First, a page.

LGBT Youth Considers How Life May Change Under 'RFRA Fixes'

Jan 29, 2016

Gay-Straight Alliance is a student organization advocating safety and rights of LGBTQ students. One chapter holds meetings at North Putnam High School.
Credit Gay-Straight Alliances / Facebook

For the second straight session, lawmakers are discussing the balance between religious liberty and protections for LGBT Hoosiers. There are a number of bills circulating and young members of the LGBT community are trying to figure out if their lives will improve if any of the so-called fixes are implemented.

“Sometimes people just hear what you’re yelling and they don’t listen.”

“And it makes me think I’ve taken it for granted.”

“It really can be a terrifying thing for us and it means a lot to us and our identity.”

Darvëll Barger, Emily Eltz and Jaxon, who asked we not use his last name, aren’t strangers to the kind of discrimination the Statehouse is addressing this session.

The North Putnam High School students are members of the school’s Gay-Straight Alliance and walk the halls as advocates for the LGBT community. Darvëll and Jaxon are transgender students in the eleventh grade and Emily identifies as a “straight ally.”

Jaxon calls the club a “safe space,” in a time some other areas aren’t.

“It’s a place of learning and it’s a safe place for me and it really means a lot to me in terms of being around people that I know accept me and being able to be myself completely,” Jaxon says.

There are three bills this session that deal with the issue of what’s a “safe space.”

Sen. Travis Holdman (R-Markle) authored two of the bills. The first protects Hoosiers from discrimination of grounds of gender identity.

Holdman says he didn’t speak with members of the LGBT community while drafting the bill, but knew of those who had.

“I did not personally with folks I knew of. I had discussions with folks sympathetic to the LGBT community and I don’t know to the best of me if those folks were gays or lesbians or transgenders as we talked,” Holdman says.

The bill prohibits discrimination in real estate, housing, education, public accommodations, employment, credit extension and public contracts based on sexual orientation or gender identity.

Two practices the bill says aren't discriminatory include enforcement of a gender-normative dress code and establishing bathroom rules based on sex, sexual orientation or gender identity.

But IUPUI Law Professor Robert Katz such provisions still open the door to discrimination.

“Almost precisely where it makes the most difference – how you dress, does it reflect your gender identity and which restroom or changing facility do you use,” Katz says.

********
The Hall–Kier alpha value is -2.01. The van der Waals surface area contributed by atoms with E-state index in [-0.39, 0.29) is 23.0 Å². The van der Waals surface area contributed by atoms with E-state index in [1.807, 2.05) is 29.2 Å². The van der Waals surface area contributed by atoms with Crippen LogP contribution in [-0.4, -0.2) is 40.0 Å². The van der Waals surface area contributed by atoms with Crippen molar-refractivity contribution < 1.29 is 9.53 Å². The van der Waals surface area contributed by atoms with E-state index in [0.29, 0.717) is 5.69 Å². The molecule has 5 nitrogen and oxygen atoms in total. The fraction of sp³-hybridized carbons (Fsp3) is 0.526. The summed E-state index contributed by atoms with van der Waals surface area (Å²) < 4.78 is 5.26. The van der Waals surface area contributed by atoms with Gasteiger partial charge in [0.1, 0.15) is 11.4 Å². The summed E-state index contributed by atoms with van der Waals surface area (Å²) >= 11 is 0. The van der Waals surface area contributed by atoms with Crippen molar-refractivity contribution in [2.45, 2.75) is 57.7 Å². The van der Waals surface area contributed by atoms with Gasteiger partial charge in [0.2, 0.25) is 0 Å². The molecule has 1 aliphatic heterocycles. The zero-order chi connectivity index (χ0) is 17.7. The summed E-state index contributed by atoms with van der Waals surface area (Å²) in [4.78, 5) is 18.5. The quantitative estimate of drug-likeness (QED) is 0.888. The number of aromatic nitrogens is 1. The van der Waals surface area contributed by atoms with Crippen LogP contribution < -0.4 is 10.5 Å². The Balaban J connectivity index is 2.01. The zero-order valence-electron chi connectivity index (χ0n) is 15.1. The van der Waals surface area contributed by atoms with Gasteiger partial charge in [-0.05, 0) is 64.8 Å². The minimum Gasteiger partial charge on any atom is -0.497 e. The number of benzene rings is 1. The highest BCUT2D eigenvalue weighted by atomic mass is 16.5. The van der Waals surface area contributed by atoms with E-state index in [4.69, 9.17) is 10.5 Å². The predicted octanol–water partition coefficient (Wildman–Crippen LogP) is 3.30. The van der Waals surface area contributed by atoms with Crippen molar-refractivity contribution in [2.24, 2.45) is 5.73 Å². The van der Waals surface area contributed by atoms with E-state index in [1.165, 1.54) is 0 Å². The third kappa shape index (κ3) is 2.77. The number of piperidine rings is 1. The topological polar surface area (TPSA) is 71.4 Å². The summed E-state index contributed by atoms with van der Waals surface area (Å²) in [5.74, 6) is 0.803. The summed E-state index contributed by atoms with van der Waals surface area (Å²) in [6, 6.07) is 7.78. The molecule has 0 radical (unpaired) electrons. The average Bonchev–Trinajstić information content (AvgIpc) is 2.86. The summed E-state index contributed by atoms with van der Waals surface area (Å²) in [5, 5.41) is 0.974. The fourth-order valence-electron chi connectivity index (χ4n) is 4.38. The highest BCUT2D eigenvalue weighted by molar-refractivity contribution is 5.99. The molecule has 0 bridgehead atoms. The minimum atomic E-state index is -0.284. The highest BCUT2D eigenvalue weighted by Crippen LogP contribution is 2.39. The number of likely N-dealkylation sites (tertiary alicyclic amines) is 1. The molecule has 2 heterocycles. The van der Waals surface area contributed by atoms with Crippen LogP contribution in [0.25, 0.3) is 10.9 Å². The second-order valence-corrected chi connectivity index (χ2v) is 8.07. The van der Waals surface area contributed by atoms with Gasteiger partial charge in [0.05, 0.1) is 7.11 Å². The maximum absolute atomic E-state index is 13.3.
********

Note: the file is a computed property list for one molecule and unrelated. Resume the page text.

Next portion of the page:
Student Darvëll Barger says he’s been turned away from a bathroom for looking more masculine than feminine – even before he started identifying as male.

“They told me to get out, that I’m not allowed in that restroom at that time,” Barger says. “Even though I told them multiple times, numerous times that I am a female, they told me, ‘That’s not going to happen.’”

Barger says if that kind of behavior is allowed by law, he worries future confrontations could get physical.

The other protections bill Sen. Holdman authored omits wording about dress code or bathroom rules and sends transgender protections to a summer study committee. It’s a bill neither side is happy about. Democrats say the issue doesn’t need more study, while evangelicals argue the rights shouldn’t exist in the first place.

Senate Minority Leader Tim Lanane (D-Anderson) has introduced a similar bill that would grant LGBT protections with fewer carve-outs.

Gay-Straight Alliance member Jaxon says Holdman’s initial protection bill is forward-looking, but problems like the restroom debate would linger.

“That would definitely be something we’d have to work for along with this,” Jaxon says. “But, otherwise, I feel like this would be a good thing to pass and I think it would be a really huge step forward for the government, Indiana and overall.”

School GSA coordinator and North Putnam teacher Sheri Roach says while lawmakers figure out how to protect the LGBT community, she hopes schools like hers – which was the subject of scorn a few years ago when the school board initially ruled the Alliance could not exist – can lead the discussion.

“We know that when there are GSAs in a school that the bullying begins to diminish – not just for LGBT kids, but for all kids,” Roach says.

Jaxon, Emily Eltz and Darvëll Barger all say that would be a change for the better.